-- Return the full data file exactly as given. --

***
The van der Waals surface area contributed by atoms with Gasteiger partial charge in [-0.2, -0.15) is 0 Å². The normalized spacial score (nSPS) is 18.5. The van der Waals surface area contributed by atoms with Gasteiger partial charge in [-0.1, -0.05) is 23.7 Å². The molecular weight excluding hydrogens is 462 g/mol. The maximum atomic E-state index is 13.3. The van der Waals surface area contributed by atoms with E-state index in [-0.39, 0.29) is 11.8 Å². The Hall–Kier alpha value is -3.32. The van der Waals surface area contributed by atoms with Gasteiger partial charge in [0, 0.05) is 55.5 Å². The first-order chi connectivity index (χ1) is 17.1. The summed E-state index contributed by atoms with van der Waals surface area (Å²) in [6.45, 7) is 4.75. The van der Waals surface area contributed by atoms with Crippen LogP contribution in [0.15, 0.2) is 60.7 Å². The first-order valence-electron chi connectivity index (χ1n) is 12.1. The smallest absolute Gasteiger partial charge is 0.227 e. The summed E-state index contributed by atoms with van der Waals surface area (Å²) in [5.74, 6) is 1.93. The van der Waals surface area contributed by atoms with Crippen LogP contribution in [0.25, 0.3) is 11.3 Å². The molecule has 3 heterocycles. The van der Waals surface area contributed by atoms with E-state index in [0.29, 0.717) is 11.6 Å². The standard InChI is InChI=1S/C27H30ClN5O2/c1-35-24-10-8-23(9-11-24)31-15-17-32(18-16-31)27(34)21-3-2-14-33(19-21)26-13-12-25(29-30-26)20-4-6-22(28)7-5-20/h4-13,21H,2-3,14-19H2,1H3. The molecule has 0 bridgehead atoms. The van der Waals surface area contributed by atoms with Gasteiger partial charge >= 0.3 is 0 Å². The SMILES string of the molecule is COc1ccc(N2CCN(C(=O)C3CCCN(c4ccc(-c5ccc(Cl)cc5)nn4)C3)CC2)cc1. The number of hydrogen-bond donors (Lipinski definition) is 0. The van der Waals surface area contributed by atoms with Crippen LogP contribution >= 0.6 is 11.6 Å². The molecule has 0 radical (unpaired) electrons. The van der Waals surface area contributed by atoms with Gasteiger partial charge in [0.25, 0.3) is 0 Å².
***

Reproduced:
The van der Waals surface area contributed by atoms with Gasteiger partial charge in [-0.2, -0.15) is 0 Å². The normalized spacial score (nSPS) is 18.5. The van der Waals surface area contributed by atoms with Gasteiger partial charge in [-0.1, -0.05) is 23.7 Å². The molecular weight excluding hydrogens is 462 g/mol. The maximum atomic E-state index is 13.3. The van der Waals surface area contributed by atoms with E-state index in [-0.39, 0.29) is 11.8 Å². The Hall–Kier alpha value is -3.32. The van der Waals surface area contributed by atoms with Gasteiger partial charge in [0, 0.05) is 55.5 Å². The first-order chi connectivity index (χ1) is 17.1. The summed E-state index contributed by atoms with van der Waals surface area (Å²) in [6.45, 7) is 4.75. The van der Waals surface area contributed by atoms with Crippen LogP contribution in [0.15, 0.2) is 60.7 Å². The first-order valence-electron chi connectivity index (χ1n) is 12.1. The smallest absolute Gasteiger partial charge is 0.227 e. The summed E-state index contributed by atoms with van der Waals surface area (Å²) in [5.74, 6) is 1.93. The van der Waals surface area contributed by atoms with Crippen LogP contribution in [0.25, 0.3) is 11.3 Å². The molecule has 3 heterocycles. The van der Waals surface area contributed by atoms with E-state index in [0.29, 0.717) is 11.6 Å². The standard InChI is InChI=1S/C27H30ClN5O2/c1-35-24-10-8-23(9-11-24)31-15-17-32(18-16-31)27(34)21-3-2-14-33(19-21)26-13-12-25(29-30-26)20-4-6-22(28)7-5-20/h4-13,21H,2-3,14-19H2,1H3. The molecule has 0 bridgehead atoms. The van der Waals surface area contributed by atoms with Gasteiger partial charge >= 0.3 is 0 Å². The SMILES string of the molecule is COc1ccc(N2CCN(C(=O)C3CCCN(c4ccc(-c5ccc(Cl)cc5)nn4)C3)CC2)cc1. The number of hydrogen-bond donors (Lipinski definition) is 0. The van der Waals surface area contributed by atoms with Crippen LogP contribution >= 0.6 is 11.6 Å². The molecule has 0 radical (unpaired) electrons. The van der Waals surface area contributed by atoms with Gasteiger partial charge in [0.25, 0.3) is 0 Å².